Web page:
Span serverSpan = tracer.spanBuilder(method + " " + uri)
                .setSpanKind(SpanKind.SERVER)
                .setParent(extractedContext)
                .startSpan();
        serverSpan.makeCurrent();
        serverSpan.setAttribute(SemanticAttributes.HTTP_METHOD, method);
        serverSpan.setAttribute(SemanticAttributes.HTTP_SCHEME, requestUri.getScheme());
        serverSpan.setAttribute(SemanticAttributes.HTTP_HOST, requestUri.getHost() + ":" + requestUri.getPort());
        serverSpan.setAttribute(SemanticAttributes.HTTP_TARGET, uri);

        requestContext.setProperty("span", serverSpan);
    }

    @Override
    public void filter(ContainerRequestContext containerRequestContext, ContainerResponseContext containerResponseContext) {
        Object serverSpan = containerRequestContext.getProperty("span");
        if (serverSpan != null && serverSpan instanceof Span) {
            ((Span) serverSpan).end();
        }
    }
}

There’s quite a bit going on here:

  • First, we extract any context that may have been propagated to us by the calling system. OpenTelemetry is a specification with implementations in many languages, so it’s entirely possible that, say, a JavaScript client has created a trace and is calling our service. In that case, we want to pick up that context and continue using it in this part of the system. We’ll see this in use when we call between our two Java services in a bit.

  • Next, we extract some information about the request from the Jakarta REST UriInfo instance on the ContainerRequestContext.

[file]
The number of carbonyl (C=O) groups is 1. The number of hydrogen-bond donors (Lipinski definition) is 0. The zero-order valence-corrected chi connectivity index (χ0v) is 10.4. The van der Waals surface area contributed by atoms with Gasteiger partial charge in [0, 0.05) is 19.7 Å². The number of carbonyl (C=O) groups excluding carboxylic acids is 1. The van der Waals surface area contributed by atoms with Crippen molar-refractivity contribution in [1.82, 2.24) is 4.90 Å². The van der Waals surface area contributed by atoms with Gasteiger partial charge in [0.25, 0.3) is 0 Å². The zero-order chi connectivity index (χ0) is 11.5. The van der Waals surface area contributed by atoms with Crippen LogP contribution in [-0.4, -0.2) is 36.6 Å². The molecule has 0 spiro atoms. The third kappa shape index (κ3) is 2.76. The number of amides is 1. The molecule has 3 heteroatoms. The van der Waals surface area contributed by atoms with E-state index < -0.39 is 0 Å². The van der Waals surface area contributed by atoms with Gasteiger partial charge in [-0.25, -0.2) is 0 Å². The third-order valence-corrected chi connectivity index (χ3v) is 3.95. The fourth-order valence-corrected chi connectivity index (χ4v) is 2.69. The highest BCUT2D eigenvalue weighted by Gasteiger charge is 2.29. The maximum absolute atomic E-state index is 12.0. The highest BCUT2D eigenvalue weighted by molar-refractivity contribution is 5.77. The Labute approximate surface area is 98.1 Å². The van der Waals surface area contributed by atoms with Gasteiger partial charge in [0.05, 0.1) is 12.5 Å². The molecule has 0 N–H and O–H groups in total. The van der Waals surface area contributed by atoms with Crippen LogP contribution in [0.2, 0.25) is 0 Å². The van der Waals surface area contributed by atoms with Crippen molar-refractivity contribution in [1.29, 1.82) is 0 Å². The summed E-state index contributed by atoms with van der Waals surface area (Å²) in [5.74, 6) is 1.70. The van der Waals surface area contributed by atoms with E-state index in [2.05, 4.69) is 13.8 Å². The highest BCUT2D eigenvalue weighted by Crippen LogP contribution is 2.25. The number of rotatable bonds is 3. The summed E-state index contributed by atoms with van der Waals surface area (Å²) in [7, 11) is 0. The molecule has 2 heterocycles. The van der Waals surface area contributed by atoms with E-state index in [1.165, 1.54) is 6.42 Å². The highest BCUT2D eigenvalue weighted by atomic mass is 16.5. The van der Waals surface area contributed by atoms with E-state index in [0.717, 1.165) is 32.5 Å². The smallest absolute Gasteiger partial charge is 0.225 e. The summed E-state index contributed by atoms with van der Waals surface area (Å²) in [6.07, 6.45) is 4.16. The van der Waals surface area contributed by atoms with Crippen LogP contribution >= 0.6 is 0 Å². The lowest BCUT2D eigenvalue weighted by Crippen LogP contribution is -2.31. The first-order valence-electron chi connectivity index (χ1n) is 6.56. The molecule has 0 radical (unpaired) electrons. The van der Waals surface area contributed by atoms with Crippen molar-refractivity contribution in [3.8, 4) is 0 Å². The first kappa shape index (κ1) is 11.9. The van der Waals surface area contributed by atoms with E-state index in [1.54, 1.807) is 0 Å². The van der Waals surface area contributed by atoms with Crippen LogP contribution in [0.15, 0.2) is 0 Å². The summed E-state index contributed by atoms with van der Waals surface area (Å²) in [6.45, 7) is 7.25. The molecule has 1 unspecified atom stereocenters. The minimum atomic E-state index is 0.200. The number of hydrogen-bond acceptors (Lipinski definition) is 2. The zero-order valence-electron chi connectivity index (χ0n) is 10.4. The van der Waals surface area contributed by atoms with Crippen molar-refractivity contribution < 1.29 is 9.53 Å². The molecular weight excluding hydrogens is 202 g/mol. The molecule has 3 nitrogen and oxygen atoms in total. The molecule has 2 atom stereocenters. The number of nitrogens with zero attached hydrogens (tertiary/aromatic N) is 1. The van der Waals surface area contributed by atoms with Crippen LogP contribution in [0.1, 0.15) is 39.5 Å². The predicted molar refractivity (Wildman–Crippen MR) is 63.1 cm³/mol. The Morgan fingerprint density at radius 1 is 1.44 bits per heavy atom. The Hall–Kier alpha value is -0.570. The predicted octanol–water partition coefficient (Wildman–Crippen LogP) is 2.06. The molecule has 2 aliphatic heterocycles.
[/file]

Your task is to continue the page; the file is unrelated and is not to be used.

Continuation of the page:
• We create a server span, adding information about the request as attributes.

  • Before finishing up the request part of the filter, we set the span as a property on the ContainerRequestContext for use later.

  • Finally, in the response portion of the filter, we retrieve the span from the ContainerRequestContext and call span.end()

If we deploy the services now, we’ll certainly get traces logged, but when we call from Service 1 to Service 2, we lose some of the context, so let’s see how to get the trace to propagate across services.

Context Propagation

Back in Service 1, we make a call to Service 2 in the method sendRequest(). We left that out earlier for brevity’s sake, so let’s look at that now:

RestEndpoint1.java
private String sendRequest() {
    TextMapSetter<HttpRequest.Builder> setter =
            (requestBuilder, key, value) -> {
                requestBuilder.header (key, value);
            };

    HttpRequest.Builder builder = HttpRequest.newBuilder()
            .uri(URI.create("http://localhost:8080/service2-1.0-SNAPSHOT/api/endpoint2"))
            .timeout(Duration.ofMinutes(1))
            .header("Content-Type", "application/json")
            .GET();

    otel.getPropagators().getTextMapPropagator().inject(Context.current(), builder, setter);

    final HttpRequest request = builder.build();
    try {
        HttpResponse<String> response = HttpClient.newBuilder()